Ratio analysis is an indispensable practice when dealing in financial markets. Their significance presents itself in almost all decision-making processes in the realm of exchanges, across both ends of the spectrum. Naturally, given the financial market’s complexity, there’s a vast number of such metrics.

Each of these ratios depicts particular nuances of multiple market dynamics. One of these metrics is the information ratio or IR, which is useful for both investors and market professionals.

It’s a metric for measuring how a portfolio or financial asset fares in regards to a benchmark, compared to the volatility of its returns.

This benchmark is usually a market index, like Nifty 50. It can also be an index representing any specific industry or market sector. Nevertheless, the Information ratio depicts how well a portfolio or asset is matching and exceeding an index’s returns.

This metric also shows the level of consistency a portfolio is able to achieve in exceeding the returns of such a benchmark. To that end, this ratio also includes the standard deviation component, also called tracking error.

Tracking error shows if a portfolio can regularly “track” and exceed its benchmark’s returns. If such tracking error is low, it means the portfolio is consistent. Conversely, if the error is high, it signifies a more volatile performance.

Calculation of IR takes place based on the following formula –

IR = (Portfolio Rate of Returns – Benchmark Rate of Returns) / Tracking Error

Tracking error, on the other hand, is the standard deviation of such investment portfolio’s excess returns with respect to the benchmark.

To determine the annualised Information ratio, one needs to multiply IR by the square root of 252. It’s the count of days in which trading takes place in a year.

The formula for annualised IR is, [(Portfolio Rate of Returns – Benchmark Rate of Returns) / Tracking error] x √252

Here’s a step-by-step process of how to calculate Information ratio with unrefined data –

**Step 1** – First, note down the daily returns of a portfolio across a specific period, say, a month or quarter or even a year.

**Step 2** – Find the average of those returns, which is such a portfolio’s rate of return.

**Step 3** – Calculate the index’s rate of return in the same manner.

**Step 4** – Next, deduct such benchmark’s returns (Step 3) from the portfolio’s returns (Step 2) to compute the difference.

**Step 5** – Calculate the standard deviation of the excess return of such portfolio.

**Step 6** – Divide the difference in returns (Step 4) by the tracking error (Step 5) to find out the Information ratio.

An Information Ratio example would better illustrate this process of IR calculation.

A portfolio has posted a rate of return of 12%, while the relevant benchmark shows an 8% rate of return. Its tracking error is 5%.

Therefore, IR = (12% – 8%) / 5%

Or, IR = 0.8

Information ratio measures the excess returns of an investment portfolio in regards to a benchmark’s gains, and how it’s sustaining overtime.

A high IR would indicate that a portfolio is faring well, meaning it’s posting excess returns consistently. Conversely, a low IR signals a volatile portfolio, signifying excess returns but with less predictability.

Both investors and fund managers make use of IR. Here’s how –

Investors often refer to IR when eying to invest in mutual funds or ETFs. Although a portfolio’s past performance has little bearing on how it will do in the future, Information ratio in mutual funds and ETFs acts as the basis for gauging a fund manager’s competency. Investors use IR to compare fund managers employing similar investment strategies.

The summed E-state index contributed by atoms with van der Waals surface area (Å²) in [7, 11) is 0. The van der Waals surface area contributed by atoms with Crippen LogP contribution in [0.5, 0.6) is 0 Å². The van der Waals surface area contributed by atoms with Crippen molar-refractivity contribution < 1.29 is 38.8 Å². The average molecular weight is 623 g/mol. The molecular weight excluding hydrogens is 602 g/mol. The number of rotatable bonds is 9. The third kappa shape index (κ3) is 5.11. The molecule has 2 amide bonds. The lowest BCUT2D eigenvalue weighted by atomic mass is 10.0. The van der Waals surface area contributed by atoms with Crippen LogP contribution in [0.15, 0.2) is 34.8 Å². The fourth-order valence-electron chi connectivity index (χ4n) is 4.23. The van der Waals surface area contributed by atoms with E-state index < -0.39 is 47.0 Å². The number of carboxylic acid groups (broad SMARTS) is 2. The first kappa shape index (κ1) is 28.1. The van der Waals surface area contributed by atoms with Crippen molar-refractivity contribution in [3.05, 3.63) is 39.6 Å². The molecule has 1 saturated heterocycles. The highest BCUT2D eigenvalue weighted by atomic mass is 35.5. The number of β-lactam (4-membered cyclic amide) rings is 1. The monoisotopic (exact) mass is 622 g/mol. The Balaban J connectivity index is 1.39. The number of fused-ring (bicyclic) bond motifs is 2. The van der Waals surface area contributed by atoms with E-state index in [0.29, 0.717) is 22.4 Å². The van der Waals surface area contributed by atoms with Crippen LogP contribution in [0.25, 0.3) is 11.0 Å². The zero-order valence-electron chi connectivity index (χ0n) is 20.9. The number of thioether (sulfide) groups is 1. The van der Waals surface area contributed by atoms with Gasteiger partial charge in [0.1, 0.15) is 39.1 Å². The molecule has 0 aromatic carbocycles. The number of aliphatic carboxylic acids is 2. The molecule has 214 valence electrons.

An example will better facilitate understanding of the matter.

There are two funds, A and B, with rates of returns of 13% and 10% respectively. Fund manager A’s tracking error comes about to be 8% and that of fund manager B’s is 5%. The benchmark has posted an annualised return of 3%.

Thus, A’s IR = (13% – 3%) / 8%

Or, A’s IR= 1.25

On the other hand, B’s IR = (10% – 3%) / 5%

Or. B’s IR = 1.4

Even though fund manager A has achieved better returns, they have been less consistent compared to fund manager B.

Investors can, therefore, choose fund manager B, owing to the consistency of their performance.

The Information ratio acts as a measure of a fund manager’s performance. Fund managers, therefore, use IR or appraisal ratio, to determine their service charges. The better a portfolio manager’s ratio, the higher is their service charge.

The Information ratio measures the risk-adjusted returns of a portfolio, like the Sharpe ratio, apropos a benchmark. And, akin to metrics that determine risk-adjusted returns, its comprehension differs across investors.

Investors with varying risk-aptitudes and investment objectives might have a dissimilar understanding of the same. It depends on factors such as income and age.

Moreover, two portfolios may not share a similar construct, with differing asset allocation, securities, and entry points. Therefore, a comparison between the two might be skewed. Hence, it’s always best to utilise the Information ratio in conjunction with other metrics for a more grounded understanding.

The following table demonstrates the difference between these two metrics.

Parameters |
Sharpe Ratio |
Information Ratio |

Definition | It measures the risk-adjusted returns of a fund over its risk-free rate of return. | It measures a portfolio’s risk-adjusted returns apropos a benchmark’s rate of return. |

Use | It allows the investor to understand the benefits of risk-taking activities. | IR facilitates interpretation of a portfolio’s performance against a benchmark and how it has sustained over time. |

The Information ratio, as well as other metrics, plays a critical role in financial markets. If applied correctly, investors can approach investment decisions in a sounder manner.

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